Southern African River Assessment Scheme: establishment of a capacity-building research framework to promote river health and biodiversity in tropical southern Africa

Challenge
In all developing countries the traditional methods for assessment of water quality, using chemical analysis procedures, are simply too expensive for widespread regular application. This makes it difficult, if not impossible, for monitoring agencies to track and control river pollution issues.

Project Templates

Focus
The project will build local networking and research capacities among academic institutes and stakeholders (such as water management agencies in ACP countries) needed to construct cheap and effective biomonitoring procedures for assessing river water quality and supporting biodiversity functioning of rivers in the southern tropical region of Africa. As such, the project will contribute to improving safe water supply and protecting riverine biodiversity.

Rationale
Good river health – defined as high quality water, supporting a rich and healthy riverine biodiversity – is of universal importance for human welfare. This applies to direct usage (e.g. potable supply) as well as to the maintenance of biodiversity which is of economic value to human populations (e.g. fish, animals important for ecotourism).

The development of cheap, accurate, and simple-to-use biomonitoring procedures for assessing water quality is a key element of the study.  These are based on the use of aquatic indicator organisms (notably aquatic plants, benthic algae - diatoms), and benthic invertebrates, key elements of the riverine biodiversity), which are sensitive to changes in water quality conditions, and which respond by altering the community of organisms present, to reflect the change in these conditions. Biomonitoring based upon changes in riverine animal and plant communities can also indicate pollution over a long period of time, which has been missed by traditional discontinuous chemical sampling, because the biota reflects even intermittent pollution events. This is another major and well-recognised advantage of the biomonitoring approach.

Method
The project is designed around four phases with corresponding activities:

1. Network consolidation, data compilation and initial analysisfor establishing the research framework:

  • Consolidation of the partner / stakeholder network.
  • Collation of existing data and collection of new data to fill gaps in existing information.
  • Compilation of appropriate aids for the identification of target organisms;
  • Identification of suitable criteria for identifying sensitivity in changes to water quality.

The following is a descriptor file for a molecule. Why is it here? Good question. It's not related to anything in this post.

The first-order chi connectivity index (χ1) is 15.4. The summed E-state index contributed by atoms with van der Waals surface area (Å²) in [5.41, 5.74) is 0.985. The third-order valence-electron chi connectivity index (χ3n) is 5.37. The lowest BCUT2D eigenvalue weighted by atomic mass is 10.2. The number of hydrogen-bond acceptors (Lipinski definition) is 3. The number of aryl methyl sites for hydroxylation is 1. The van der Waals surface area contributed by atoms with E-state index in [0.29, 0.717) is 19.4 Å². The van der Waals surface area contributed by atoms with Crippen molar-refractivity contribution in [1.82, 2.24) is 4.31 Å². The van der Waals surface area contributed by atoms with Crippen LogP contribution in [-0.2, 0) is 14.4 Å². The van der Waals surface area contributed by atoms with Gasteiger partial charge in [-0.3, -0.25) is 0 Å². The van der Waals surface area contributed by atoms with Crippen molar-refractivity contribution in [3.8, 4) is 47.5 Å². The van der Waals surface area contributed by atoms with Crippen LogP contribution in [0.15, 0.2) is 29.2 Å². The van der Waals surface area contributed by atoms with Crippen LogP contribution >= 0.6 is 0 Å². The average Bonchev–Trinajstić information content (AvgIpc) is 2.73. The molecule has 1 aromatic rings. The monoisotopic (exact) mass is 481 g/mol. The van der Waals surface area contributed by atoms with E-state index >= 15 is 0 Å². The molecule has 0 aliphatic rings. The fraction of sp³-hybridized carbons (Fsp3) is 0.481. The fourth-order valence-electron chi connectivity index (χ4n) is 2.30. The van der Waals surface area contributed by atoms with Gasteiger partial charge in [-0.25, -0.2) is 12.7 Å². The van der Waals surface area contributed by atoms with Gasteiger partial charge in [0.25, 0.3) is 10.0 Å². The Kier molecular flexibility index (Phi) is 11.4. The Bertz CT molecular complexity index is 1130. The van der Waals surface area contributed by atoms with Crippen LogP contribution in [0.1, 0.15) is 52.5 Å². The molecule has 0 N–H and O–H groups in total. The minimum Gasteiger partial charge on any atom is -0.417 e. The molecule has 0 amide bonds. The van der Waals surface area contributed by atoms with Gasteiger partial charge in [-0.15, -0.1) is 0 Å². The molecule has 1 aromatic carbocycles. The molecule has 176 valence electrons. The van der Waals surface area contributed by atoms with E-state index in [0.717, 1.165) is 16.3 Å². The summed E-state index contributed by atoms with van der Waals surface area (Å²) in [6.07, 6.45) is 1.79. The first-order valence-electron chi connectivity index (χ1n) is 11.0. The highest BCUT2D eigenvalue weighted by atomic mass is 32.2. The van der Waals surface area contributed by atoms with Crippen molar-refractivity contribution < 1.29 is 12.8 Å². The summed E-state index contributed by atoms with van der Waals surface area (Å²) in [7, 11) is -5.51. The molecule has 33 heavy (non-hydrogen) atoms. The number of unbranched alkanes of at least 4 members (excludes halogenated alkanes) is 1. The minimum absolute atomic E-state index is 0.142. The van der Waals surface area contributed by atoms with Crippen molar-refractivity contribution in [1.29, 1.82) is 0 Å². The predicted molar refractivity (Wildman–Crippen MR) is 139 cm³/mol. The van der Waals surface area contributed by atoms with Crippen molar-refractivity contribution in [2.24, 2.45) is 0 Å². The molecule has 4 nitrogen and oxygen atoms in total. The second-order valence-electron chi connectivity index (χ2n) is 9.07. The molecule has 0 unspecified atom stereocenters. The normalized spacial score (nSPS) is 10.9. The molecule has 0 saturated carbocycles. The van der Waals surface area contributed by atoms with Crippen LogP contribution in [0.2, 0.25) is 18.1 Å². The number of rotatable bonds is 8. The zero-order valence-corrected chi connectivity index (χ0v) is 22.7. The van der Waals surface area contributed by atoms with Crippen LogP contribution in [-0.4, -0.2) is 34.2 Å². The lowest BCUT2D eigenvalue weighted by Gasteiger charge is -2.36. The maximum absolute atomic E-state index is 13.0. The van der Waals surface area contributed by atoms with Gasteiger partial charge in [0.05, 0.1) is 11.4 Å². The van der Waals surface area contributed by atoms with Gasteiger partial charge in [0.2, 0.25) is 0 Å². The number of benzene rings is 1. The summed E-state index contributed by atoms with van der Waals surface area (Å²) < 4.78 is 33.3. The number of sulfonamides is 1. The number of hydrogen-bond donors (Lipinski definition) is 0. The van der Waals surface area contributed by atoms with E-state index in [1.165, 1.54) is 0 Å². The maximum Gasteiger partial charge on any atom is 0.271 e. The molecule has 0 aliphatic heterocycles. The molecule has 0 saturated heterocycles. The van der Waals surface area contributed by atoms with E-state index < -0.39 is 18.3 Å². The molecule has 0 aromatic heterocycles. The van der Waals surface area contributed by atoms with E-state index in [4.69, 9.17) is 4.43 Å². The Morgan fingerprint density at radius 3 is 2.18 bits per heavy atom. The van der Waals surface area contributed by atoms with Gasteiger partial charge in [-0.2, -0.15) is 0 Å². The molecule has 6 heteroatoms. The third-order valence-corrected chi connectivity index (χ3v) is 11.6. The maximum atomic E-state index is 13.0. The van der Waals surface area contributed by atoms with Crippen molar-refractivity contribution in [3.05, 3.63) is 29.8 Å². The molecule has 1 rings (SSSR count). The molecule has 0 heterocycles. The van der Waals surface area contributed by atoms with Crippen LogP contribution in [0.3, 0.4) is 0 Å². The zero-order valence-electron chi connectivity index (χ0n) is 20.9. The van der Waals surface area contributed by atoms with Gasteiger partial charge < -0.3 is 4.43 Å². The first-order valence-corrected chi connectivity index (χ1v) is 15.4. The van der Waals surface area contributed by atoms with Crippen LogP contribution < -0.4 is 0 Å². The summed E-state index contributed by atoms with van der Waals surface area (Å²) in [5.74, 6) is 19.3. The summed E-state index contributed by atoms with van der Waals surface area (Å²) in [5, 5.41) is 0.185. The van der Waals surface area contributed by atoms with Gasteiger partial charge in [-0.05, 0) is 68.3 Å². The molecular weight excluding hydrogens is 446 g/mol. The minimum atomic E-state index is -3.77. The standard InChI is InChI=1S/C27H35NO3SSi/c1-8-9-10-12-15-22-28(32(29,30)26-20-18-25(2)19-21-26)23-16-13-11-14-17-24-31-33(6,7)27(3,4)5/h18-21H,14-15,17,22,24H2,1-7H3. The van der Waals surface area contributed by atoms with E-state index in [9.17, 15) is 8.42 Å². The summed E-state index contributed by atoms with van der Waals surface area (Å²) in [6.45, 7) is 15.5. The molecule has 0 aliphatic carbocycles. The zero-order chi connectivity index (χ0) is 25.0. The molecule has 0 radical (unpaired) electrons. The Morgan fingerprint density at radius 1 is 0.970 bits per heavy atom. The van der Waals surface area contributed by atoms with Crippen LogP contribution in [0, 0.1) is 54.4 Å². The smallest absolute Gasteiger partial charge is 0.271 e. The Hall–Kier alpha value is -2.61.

• Allocation of organisms to sensitivity classes for each pollution type.

2. Preliminary assessment of research needs

  • Critical examination of outputs produced by application of existing schemes (e.g. the South African Scoring System) using appropriate data from Phase 1.
  • Assessment of implications of improving river assessment procedures for formulation and implementation of research policies.

3. Capacity building through pilot scheme development

A pilot biomonitoring scheme will be applied (based upon modification of existing schemes from other countries, incorporating new procedures where necessary) as a focus for capacity building to meet the needs of river health assessment in rivers of southern tropical Africa.

4. Assessment, demonstration, training and dissemination

  • Assessment of the effectiveness of the pilot scheme in southern tropical African rivers.
  • Demonstration and short-term training sessions for agency staff in utilising the pilot scheme.
  • Dissemination of findings to stakeholders, and via broader publication on the internet and via scientific publications.

Outputs

 

  • Findings on appropriate methods of assessing water quality based on biomonitoring techniques published on-line and via scientific publications.

Outcomes
An intra-ACP and international network capable of:

  • Improving water quality assessment and biodiversity support management procedures in rivers of southern tropical Africa, via improved quality, better capitalisation, and improved dissemination of research results.
  • Building capacity, through knowledge and skills transfer, and through development of appropriate research approaches in order to improve river management in southern Africa, specifically by building a pilot biomonitoring scheme to assess river water quality status and biodiversity support functioning.
  • Undertaking testing, training, demonstration and dissemination of the results of the project to influence research and implementation policies in southern tropical Africa.
  •  Preparing and submitting project proposals for funding, in order to further develop project outputs.
Grant: AFS/2009/219013
Project duration: 36 months (from 17/10/2009 to 16/10/2012)-CLOSED
EC funding: EUR 758,938.81
Total budget: EUR 892,869.19
Project contact:

Dr. Kevin Murphy
University of Glasgow
Glasgow Centre for International Development (GCID)
Glasgow G12 8QQ
United Kingdom
Tel: +44-141-330.6632
Fax: +44-141-330.5971
E-mail: k.j.murphy [at] bio.gla.ac.uk
Web: www.gla.ac.uk/gcid

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